Hungary, Latvia, Lithuania anti-gay criticism

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Hungary, Latvia, Lithuania anti-gay criticism

Hungary, Latvia, Lithuania anti-gay criticism
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The European Parliament has condemned Hungary, Latvia and Lithuania for their lack of action against homophobia.

Non-EU Russia, Ukraine and Moldova were also criticised for anti-gay legislation measures.

All the political groups except nationalist and conservative eurosceptics supported the non-binding resolution – 430 in favour, out of a total of more than 750 MEPs. Many abstained or did not vote.

Laws backed by sharp fines have been passed or are being considered in the non-EU countries named, banning what their supporters call the “propaganda of homosexuality”.

Juris Lavrikovs of the International Lesbian and Gay Association responded: “As we see in many countries, only with openness and only with education we can win the situation because the laws, however important they are, it’s only one particular element in changing public opinion. But it’s about being open about speaking, and that’s why exactly these laws in Moldova, Ukraine and Russia are very dangerous because they would prevent the debate.”

Regions and governments legislating against gays can mean they are forbidden to gather or express themselves, can be arrested, beaten or otherwise humiliated. Abuses have become systematic in eastern Europe and the Baltic states in question. For instance, when hooligans attack, the police might intervene weakly or not at all.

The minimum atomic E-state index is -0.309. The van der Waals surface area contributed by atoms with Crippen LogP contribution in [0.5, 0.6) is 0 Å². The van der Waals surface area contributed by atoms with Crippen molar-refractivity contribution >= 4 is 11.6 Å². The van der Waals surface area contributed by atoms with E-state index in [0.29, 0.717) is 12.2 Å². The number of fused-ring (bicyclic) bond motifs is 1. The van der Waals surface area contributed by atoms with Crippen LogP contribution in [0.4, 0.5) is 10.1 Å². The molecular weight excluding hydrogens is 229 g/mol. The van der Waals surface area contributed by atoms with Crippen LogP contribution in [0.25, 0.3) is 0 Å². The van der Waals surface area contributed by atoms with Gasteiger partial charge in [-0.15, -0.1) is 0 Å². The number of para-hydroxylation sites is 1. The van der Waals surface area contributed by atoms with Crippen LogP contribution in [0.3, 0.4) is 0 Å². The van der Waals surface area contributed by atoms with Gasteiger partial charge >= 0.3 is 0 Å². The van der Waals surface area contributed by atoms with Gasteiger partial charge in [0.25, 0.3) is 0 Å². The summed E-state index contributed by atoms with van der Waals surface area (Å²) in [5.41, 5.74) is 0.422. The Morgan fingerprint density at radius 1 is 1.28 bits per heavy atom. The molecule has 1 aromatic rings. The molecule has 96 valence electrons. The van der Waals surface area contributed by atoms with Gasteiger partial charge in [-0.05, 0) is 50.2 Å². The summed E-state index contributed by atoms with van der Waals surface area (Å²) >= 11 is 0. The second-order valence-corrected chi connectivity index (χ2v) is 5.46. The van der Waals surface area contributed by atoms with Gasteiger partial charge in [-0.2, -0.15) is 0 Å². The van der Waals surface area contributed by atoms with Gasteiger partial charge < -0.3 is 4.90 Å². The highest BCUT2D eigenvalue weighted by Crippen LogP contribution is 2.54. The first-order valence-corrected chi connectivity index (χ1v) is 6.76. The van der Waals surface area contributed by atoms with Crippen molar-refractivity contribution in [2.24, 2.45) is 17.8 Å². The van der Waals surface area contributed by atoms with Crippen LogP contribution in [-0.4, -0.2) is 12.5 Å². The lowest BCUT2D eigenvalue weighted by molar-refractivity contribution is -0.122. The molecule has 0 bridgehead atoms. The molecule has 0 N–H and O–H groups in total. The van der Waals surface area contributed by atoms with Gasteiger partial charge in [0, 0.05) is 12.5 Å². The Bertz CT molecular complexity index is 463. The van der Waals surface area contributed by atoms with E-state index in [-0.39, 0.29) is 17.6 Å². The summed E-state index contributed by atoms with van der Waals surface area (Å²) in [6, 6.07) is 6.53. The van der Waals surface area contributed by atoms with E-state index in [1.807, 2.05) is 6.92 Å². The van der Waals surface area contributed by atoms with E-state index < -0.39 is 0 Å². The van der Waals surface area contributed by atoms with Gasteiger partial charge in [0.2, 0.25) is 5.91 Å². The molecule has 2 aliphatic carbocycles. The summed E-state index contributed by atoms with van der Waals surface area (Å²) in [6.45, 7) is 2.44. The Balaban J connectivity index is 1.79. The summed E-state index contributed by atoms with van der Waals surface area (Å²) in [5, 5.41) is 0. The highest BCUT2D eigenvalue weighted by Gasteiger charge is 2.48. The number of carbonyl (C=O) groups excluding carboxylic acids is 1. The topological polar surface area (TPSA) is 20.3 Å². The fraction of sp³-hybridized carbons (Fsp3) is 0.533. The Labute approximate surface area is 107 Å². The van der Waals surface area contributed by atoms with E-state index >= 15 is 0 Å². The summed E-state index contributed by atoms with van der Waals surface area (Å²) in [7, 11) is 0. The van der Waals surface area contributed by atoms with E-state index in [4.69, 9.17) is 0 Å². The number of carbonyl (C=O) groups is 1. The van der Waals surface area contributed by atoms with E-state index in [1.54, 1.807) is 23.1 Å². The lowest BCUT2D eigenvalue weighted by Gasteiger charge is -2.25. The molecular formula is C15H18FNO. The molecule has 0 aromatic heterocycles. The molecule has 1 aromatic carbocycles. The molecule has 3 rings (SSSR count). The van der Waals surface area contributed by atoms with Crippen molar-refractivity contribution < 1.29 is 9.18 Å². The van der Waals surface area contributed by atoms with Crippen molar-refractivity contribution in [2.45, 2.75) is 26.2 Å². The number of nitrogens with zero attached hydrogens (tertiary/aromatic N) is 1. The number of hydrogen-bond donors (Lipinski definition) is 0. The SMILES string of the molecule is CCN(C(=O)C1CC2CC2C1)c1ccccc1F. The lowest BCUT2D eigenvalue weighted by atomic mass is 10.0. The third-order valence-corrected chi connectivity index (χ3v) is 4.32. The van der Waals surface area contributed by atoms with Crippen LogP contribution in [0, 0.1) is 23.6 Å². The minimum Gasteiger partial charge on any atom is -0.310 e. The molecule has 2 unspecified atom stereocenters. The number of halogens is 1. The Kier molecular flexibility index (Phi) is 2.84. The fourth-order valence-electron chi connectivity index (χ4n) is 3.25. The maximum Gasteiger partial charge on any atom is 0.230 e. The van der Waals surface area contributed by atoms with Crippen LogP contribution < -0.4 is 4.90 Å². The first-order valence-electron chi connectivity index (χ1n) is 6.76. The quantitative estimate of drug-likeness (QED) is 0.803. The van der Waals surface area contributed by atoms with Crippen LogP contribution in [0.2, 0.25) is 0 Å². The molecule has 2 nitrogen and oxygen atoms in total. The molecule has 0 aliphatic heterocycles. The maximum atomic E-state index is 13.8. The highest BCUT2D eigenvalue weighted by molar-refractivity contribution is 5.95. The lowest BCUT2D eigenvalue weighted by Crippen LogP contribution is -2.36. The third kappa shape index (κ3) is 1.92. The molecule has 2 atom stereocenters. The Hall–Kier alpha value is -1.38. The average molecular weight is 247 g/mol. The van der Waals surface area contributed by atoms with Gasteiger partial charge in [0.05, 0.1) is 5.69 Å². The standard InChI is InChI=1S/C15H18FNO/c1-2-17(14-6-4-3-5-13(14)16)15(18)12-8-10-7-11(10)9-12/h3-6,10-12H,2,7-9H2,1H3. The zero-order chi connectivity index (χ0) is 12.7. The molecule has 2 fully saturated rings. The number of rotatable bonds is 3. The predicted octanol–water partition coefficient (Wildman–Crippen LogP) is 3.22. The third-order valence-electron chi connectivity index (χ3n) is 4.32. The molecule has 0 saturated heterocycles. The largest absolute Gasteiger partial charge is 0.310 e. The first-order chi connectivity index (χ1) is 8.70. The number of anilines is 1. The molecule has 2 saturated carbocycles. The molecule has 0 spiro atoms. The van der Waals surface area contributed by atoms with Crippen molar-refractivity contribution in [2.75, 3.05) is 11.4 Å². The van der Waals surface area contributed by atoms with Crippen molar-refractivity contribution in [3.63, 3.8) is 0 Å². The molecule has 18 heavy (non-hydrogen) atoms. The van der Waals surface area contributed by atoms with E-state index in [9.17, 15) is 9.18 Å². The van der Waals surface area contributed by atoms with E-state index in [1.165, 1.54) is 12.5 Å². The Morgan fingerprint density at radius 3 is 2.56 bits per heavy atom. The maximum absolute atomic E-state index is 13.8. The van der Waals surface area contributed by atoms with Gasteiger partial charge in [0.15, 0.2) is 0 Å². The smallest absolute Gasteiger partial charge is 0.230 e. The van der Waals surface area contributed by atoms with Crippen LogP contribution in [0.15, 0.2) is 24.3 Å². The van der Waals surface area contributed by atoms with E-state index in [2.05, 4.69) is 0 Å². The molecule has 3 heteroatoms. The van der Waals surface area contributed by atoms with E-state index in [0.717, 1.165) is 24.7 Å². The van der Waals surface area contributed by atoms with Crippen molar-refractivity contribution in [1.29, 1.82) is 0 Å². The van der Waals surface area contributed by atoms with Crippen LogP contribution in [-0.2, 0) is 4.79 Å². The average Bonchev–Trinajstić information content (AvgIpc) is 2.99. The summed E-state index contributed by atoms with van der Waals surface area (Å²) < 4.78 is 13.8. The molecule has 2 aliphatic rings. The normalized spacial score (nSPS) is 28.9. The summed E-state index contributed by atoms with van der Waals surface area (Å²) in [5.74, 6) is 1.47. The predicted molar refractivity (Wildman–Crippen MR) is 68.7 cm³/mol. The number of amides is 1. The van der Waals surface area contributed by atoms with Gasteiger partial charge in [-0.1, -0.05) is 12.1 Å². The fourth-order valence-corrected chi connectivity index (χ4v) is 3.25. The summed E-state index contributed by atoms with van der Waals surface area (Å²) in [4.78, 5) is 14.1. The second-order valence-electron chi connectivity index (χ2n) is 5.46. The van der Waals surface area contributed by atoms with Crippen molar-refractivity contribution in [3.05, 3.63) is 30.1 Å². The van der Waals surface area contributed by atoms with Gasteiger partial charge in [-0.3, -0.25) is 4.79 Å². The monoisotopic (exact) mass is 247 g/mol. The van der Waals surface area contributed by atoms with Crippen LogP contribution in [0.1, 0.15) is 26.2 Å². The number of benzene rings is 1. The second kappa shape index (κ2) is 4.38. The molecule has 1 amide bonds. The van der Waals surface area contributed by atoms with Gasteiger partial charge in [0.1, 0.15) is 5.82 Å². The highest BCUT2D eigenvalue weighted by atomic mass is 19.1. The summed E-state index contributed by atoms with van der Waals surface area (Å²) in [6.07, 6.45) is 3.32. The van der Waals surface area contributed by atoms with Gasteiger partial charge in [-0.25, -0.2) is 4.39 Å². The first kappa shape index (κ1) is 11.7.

An activist making the statement ‘homosexuality is not a perversion’ was fined the equivalent of around 125 euros by a court in Saint Petersburg. Pending national approval, the fine could rise to a hundred times more.

A Russian gay activist described the daily risks in the world of work, such as being forced to conceal identity, being fired, jeering and harassment.

He said broader society inflicts physical as well as verbal violence on gays, lesbians, bisexuals and transgender people.

There is also a higher risk of suicide and social exclusion among them than heterosexuals.

Anti-gay legislators say they are seeking to protect young people’s vulnerability and traditional values, and to fight the decline in birthrates.

The gay lobby points out that lesbians are free to conceive with donors and that no one of any age can be persuaded to become homosexual.